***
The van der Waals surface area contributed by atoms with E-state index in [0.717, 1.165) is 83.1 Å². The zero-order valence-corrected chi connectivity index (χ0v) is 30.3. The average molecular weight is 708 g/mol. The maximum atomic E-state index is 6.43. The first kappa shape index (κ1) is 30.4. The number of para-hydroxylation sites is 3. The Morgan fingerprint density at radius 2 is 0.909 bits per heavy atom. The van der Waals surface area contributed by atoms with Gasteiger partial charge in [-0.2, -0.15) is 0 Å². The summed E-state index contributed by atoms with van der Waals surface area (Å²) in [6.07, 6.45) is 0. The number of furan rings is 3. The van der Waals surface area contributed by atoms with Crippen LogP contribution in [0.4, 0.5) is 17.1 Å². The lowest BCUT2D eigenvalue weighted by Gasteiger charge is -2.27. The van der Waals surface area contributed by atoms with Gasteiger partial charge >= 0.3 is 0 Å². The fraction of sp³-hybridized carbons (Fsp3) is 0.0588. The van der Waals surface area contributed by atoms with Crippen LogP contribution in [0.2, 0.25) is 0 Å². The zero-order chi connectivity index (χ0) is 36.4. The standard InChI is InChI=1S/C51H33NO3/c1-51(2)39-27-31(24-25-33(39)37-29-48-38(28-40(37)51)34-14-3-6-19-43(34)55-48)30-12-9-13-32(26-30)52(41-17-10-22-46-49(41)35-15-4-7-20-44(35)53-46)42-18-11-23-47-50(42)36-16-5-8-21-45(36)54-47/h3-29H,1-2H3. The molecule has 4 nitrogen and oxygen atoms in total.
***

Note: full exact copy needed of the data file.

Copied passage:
The van der Waals surface area contributed by atoms with E-state index in [0.717, 1.165) is 83.1 Å². The zero-order valence-corrected chi connectivity index (χ0v) is 30.3. The average molecular weight is 708 g/mol. The maximum atomic E-state index is 6.43. The first kappa shape index (κ1) is 30.4. The number of para-hydroxylation sites is 3. The Morgan fingerprint density at radius 2 is 0.909 bits per heavy atom. The van der Waals surface area contributed by atoms with Gasteiger partial charge in [-0.2, -0.15) is 0 Å². The summed E-state index contributed by atoms with van der Waals surface area (Å²) in [6.07, 6.45) is 0. The number of furan rings is 3. The van der Waals surface area contributed by atoms with Crippen LogP contribution in [0.4, 0.5) is 17.1 Å². The lowest BCUT2D eigenvalue weighted by Gasteiger charge is -2.27. The van der Waals surface area contributed by atoms with Gasteiger partial charge >= 0.3 is 0 Å². The fraction of sp³-hybridized carbons (Fsp3) is 0.0588. The van der Waals surface area contributed by atoms with Crippen LogP contribution in [0.2, 0.25) is 0 Å². The zero-order chi connectivity index (χ0) is 36.4. The standard InChI is InChI=1S/C51H33NO3/c1-51(2)39-27-31(24-25-33(39)37-29-48-38(28-40(37)51)34-14-3-6-19-43(34)55-48)30-12-9-13-32(26-30)52(41-17-10-22-46-49(41)35-15-4-7-20-44(35)53-46)42-18-11-23-47-50(42)36-16-5-8-21-45(36)54-47/h3-29H,1-2H3. The molecule has 4 nitrogen and oxygen atoms in total.